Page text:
Post by Matt Seccombe
In December 2019, I analyzed the prosecution documents on two of the IMT defendants, Schirach and Bormann, amounting to 137 documents and 774 pages of material. This brought the total for the IMT to 3200 documents so far, in just under two years of analysis work. (Many more to follow.) Bormann was tried in absentia; he had in fact died at the end of the war but this had not been definitely established at the time. His role as Hitler’s aide and deputy for political matters involved him in many of the issues covered in the trial, but since he did not have individual control over executive functions his conduct did not raise any new issues; the material in the case against him is almost all repetitive.
The children: Schirach’s primary role in the regime was as leader of the Hitler Youth programs. The point of this was expressed by Hitler himself in 1935, who boasted that if an opponent told him, “I will not come over to your side,” he would reply, “Your child belongs to me already.” In 1938, the ideologue Rosenberg celebrated the fact that the old Christian youth groups were disappearing, so that the Christian-Jewish “black swindle” would die out: “The Hitler Youth is the absorbing sponge which nobody can resist.”
A magazine for every child: Hitler Youth listed twenty-one different publications for young people, ten for different regions and eleven appealing to different interests. The latter were remarkably varied: “Will and Power” for youth leaders, “The German Girl,” “The Glider Pilot,” “The Storm Troop.” There were even magazines published for the blind and the deaf, which is remarkable considering the regime’s long-term plan to eliminate those with any disability.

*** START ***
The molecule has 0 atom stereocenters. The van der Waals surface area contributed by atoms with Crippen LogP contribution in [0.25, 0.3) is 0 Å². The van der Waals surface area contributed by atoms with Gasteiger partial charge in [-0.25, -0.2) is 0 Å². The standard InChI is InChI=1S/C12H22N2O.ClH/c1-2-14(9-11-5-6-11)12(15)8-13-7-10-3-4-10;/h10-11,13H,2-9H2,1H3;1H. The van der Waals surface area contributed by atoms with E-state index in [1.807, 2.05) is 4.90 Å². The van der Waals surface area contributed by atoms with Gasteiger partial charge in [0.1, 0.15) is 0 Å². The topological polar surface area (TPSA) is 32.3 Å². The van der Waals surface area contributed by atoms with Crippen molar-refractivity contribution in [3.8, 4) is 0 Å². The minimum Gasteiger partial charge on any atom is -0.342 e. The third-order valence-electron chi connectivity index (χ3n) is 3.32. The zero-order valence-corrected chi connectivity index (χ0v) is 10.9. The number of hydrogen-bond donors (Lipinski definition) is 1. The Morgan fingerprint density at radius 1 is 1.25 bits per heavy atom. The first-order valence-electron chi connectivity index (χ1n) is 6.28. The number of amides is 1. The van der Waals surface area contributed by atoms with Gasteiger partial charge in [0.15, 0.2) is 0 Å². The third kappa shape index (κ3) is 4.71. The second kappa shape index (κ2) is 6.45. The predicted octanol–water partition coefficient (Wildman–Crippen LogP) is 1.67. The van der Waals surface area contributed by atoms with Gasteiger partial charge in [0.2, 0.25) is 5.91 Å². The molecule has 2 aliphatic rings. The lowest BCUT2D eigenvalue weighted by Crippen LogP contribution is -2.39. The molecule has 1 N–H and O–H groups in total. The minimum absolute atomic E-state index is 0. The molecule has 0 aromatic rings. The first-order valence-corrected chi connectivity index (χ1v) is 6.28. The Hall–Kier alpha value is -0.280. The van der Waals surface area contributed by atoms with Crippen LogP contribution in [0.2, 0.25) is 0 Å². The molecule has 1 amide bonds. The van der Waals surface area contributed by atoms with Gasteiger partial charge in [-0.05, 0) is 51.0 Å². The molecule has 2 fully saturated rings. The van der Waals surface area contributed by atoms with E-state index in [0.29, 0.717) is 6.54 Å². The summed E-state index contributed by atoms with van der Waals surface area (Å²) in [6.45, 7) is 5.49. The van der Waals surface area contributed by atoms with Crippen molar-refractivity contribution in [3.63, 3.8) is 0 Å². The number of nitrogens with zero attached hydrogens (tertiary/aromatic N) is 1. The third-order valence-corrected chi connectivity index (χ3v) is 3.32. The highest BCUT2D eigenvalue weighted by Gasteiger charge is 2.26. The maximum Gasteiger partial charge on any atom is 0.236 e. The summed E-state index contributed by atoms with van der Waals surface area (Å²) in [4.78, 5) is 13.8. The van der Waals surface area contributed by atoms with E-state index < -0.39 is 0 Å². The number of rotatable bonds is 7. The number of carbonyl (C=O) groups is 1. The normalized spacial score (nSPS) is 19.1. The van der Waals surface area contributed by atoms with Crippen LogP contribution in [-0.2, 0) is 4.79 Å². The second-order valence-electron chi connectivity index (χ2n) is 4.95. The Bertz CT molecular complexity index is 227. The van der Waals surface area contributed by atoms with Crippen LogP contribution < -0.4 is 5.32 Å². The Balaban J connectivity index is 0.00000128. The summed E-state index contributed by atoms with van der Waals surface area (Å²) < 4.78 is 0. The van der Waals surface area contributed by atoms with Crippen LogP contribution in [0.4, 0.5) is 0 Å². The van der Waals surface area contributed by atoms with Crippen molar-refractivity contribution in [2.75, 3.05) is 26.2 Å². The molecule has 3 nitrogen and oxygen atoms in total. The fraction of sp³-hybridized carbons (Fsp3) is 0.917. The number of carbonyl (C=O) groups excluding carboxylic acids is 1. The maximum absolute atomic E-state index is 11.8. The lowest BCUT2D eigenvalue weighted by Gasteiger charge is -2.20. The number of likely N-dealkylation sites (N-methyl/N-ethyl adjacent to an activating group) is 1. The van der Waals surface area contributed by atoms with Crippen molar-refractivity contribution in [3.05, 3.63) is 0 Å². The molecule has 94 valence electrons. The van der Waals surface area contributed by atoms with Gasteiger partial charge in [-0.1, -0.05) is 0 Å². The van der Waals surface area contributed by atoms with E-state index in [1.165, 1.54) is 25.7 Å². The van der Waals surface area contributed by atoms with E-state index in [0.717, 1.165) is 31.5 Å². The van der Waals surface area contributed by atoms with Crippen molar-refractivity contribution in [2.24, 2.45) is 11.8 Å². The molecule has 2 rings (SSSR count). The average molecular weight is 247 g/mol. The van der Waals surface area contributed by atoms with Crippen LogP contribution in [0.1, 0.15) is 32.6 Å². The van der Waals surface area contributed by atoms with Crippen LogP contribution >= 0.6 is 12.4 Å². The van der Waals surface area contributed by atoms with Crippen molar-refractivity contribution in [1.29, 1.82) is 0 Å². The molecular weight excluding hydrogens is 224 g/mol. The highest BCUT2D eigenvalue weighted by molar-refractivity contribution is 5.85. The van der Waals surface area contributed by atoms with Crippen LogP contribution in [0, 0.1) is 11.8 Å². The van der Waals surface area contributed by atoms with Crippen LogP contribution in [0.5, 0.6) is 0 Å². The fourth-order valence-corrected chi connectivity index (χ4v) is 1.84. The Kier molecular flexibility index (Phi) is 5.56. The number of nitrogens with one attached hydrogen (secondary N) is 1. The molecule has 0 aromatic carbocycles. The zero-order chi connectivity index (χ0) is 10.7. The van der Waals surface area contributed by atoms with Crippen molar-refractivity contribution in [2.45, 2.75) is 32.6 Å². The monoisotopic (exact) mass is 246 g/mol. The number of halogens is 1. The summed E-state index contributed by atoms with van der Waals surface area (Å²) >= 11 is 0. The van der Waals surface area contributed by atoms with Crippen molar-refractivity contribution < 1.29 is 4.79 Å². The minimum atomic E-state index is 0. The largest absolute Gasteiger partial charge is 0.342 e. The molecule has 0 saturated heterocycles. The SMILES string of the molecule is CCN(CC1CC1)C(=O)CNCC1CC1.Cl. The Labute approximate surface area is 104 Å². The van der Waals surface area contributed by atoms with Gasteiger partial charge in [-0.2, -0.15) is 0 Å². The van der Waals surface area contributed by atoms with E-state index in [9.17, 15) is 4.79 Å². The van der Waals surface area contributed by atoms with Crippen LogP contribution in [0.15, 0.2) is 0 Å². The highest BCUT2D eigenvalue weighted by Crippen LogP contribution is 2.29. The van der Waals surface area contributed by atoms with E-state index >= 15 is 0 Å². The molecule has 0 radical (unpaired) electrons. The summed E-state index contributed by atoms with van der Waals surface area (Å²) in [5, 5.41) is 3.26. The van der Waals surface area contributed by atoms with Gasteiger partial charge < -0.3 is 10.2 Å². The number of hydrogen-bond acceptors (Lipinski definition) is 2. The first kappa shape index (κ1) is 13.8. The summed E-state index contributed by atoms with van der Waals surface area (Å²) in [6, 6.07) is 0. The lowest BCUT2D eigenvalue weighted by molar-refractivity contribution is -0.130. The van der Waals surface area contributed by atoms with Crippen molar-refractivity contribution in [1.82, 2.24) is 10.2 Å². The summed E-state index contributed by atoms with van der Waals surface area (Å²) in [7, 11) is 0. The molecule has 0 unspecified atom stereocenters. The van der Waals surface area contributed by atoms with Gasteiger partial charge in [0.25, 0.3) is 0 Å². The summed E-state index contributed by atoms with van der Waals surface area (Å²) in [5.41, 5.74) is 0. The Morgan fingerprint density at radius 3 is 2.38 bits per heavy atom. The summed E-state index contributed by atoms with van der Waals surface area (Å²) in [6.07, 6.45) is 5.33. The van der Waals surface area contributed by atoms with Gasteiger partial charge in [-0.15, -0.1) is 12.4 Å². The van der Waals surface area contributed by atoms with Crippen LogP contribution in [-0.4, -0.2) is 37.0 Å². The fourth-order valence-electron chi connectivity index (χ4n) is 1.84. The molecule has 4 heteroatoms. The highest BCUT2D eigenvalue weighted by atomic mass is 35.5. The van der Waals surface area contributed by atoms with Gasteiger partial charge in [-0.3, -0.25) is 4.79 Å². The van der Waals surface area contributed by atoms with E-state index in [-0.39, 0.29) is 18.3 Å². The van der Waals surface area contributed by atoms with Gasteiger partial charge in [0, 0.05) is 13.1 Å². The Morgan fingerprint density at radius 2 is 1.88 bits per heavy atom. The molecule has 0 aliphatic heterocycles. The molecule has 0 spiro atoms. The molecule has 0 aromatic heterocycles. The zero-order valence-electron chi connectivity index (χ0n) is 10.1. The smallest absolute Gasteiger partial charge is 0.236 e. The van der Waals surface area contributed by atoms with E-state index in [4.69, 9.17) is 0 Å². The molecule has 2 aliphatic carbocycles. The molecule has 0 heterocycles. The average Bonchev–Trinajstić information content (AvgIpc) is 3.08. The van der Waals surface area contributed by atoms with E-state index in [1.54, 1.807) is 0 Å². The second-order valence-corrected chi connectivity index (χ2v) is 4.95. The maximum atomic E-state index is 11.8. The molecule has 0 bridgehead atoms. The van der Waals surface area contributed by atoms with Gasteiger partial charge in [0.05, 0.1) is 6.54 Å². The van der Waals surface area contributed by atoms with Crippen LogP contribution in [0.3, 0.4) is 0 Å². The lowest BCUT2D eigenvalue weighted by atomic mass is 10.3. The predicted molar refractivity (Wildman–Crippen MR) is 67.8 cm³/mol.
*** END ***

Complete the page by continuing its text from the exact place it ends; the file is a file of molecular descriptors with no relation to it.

The rumors about the East: In October 1942 Bormann issued instructions to party and local officials about how to respond to rumors that started to circulate when soldiers on home leave talked about what was happening to Jews in the East. The story should be that the Jews were simply being moved to work camps. If concerns were raised about their treatment, officials were to emphasis the need to exercise “ruthless severity” in a defensive operation for “the final security of our people.”
The HLS Library holds approximately one million pages of documents relating to the trial of military and political leaders of Nazi Germany before the International Military Tribunal (IMT) and to the twelve trials of other accused war criminals before the United States Nuremberg Military Tribunals (NMT). We have posted five trials so far (NMT 1 through NMT 4 and NMT 7) and have completed digitization of all the documents and transcripts.
We are now engaged in the process of analyzing, describing and making machine readable the remaining trials’ materials in preparation for posting them to the Web. We hope to complete this work as soon as possible based upon available funding. For more information about this project, please contact [email protected].